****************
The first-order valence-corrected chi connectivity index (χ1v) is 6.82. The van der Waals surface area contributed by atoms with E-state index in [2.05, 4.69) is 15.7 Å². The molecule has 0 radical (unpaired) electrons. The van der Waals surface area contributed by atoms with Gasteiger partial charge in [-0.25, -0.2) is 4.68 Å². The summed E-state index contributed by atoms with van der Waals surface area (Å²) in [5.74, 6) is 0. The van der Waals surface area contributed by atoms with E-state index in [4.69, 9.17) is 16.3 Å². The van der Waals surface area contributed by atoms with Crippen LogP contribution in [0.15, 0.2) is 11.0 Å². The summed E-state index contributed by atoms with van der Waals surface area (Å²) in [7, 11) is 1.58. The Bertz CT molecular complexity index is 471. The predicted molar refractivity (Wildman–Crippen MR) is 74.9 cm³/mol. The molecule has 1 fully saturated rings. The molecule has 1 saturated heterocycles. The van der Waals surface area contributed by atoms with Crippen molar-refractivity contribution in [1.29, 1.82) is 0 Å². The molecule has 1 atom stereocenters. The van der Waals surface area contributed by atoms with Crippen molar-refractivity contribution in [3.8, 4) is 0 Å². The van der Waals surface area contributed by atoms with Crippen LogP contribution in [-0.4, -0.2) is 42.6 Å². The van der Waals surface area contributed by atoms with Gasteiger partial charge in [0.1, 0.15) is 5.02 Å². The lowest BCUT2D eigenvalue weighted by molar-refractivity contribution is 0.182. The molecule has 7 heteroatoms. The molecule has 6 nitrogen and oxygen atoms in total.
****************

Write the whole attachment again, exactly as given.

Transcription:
The first-order valence-corrected chi connectivity index (χ1v) is 6.82. The van der Waals surface area contributed by atoms with E-state index in [2.05, 4.69) is 15.7 Å². The molecule has 0 radical (unpaired) electrons. The van der Waals surface area contributed by atoms with Gasteiger partial charge in [-0.25, -0.2) is 4.68 Å². The summed E-state index contributed by atoms with van der Waals surface area (Å²) in [5.74, 6) is 0. The van der Waals surface area contributed by atoms with E-state index in [4.69, 9.17) is 16.3 Å². The van der Waals surface area contributed by atoms with Crippen LogP contribution in [0.15, 0.2) is 11.0 Å². The summed E-state index contributed by atoms with van der Waals surface area (Å²) in [7, 11) is 1.58. The Bertz CT molecular complexity index is 471. The predicted molar refractivity (Wildman–Crippen MR) is 74.9 cm³/mol. The molecule has 1 fully saturated rings. The molecule has 1 saturated heterocycles. The van der Waals surface area contributed by atoms with Crippen molar-refractivity contribution in [1.29, 1.82) is 0 Å². The molecule has 1 atom stereocenters. The van der Waals surface area contributed by atoms with Crippen molar-refractivity contribution in [3.8, 4) is 0 Å². The van der Waals surface area contributed by atoms with Crippen LogP contribution in [-0.4, -0.2) is 42.6 Å². The van der Waals surface area contributed by atoms with Gasteiger partial charge in [0.1, 0.15) is 5.02 Å². The lowest BCUT2D eigenvalue weighted by molar-refractivity contribution is 0.182. The molecule has 7 heteroatoms. The molecule has 6 nitrogen and oxygen atoms in total.